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Requiem For A Family Business

By Chuck Violand

August 14, 2017

The email I received was short and to the point, just like all the other emails I had received from him over the years. “Wanted to let you know that, effective today, we are shutting down the business and will be liquidating the assets.” This news hit me like a ton of bricks. What a tragedy. This was a sixteen-year-old company that was shutting its doors. At one time, it employed over 30 people. Six of them were family members.

Most of the people got along just fine and worked well together. The family members didn’t. It was a constant struggle to get a couple of them to sit in the same room together, much less communicate with each other. Slammed doors, elevated voices, or ice-cold silence was more the norm. With the business closing, that will no longer be an issue.

The patriarch of the family had invested heavily in the business—both financially and emotionally—in an effort to provide for his children and their families. It was also supposed to be a way to bring them closer together, which is frequently the case with family businesses. Unfortunately, I’m not sure that was ever understood or appreciated by the other members of the family.

According to the U.S. Census Bureau nearly 90% of all U.S. businesses are family owned or are controlled by a family, so the tragedy of this family business closing is not unique. In fact, according to JSA Advising, 85% of business transitions fail due to a lack of communication, trust, or next-generation competency.

That was the great tragedy of this company’s closing. It didn’t fail because of a lack of business. Having been in business and performing good work for several years they had a loyal and profitable customer base. They had a healthy backlog of work to be done. The challenges that led to their decline weren’t external; they were internal, just as they are with almost all businesses, large or small. As mentioned above, the culprits in this situation were a lack of communication and a breakdown in trust.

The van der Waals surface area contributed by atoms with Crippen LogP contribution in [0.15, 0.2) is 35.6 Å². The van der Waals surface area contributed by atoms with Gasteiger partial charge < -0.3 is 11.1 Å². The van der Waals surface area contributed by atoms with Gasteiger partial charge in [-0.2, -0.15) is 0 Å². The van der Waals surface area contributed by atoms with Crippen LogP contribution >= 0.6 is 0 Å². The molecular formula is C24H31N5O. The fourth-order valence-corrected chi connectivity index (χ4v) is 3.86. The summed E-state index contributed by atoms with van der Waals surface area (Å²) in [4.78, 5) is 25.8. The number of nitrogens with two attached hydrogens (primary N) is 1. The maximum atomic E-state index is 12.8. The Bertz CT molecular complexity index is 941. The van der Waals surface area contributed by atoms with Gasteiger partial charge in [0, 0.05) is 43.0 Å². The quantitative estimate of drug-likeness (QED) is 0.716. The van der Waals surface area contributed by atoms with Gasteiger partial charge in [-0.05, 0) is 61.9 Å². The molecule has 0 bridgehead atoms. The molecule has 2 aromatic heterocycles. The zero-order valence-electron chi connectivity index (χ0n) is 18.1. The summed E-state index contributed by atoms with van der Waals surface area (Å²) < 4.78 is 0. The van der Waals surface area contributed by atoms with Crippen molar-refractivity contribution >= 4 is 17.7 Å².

Perhaps the difference is that, in non-family businesses or in healthy family businesses, the company leaders are better prepared to address sensitive internal issues head-on, just as they should be. Frequently, this is because people in these organizations have well-defined job descriptions. They know what their job responsibilities are, what their authority is, and they’ve learned to separate their title and their job performance from their last name.

It’s always tragic when a business fails. For me, the tragedy is amplified when it’s a family-owned business. It’s magnified even more when it fails for reasons that are within the control of the family members, especially since they’re not the only ones affected. The full extent of the victims includes other employees, suppliers, customers, and family members not in the business.

There never seems to be a shortage of blame and finger pointing that goes around when a company’s assets are being liquidated. But these aren’t just assets; they’re memories that are being liquidated. I’m convinced a lot of unnecessary suffering could be avoided if there was a little less ego and a lot more responsibility being taken ahead of it.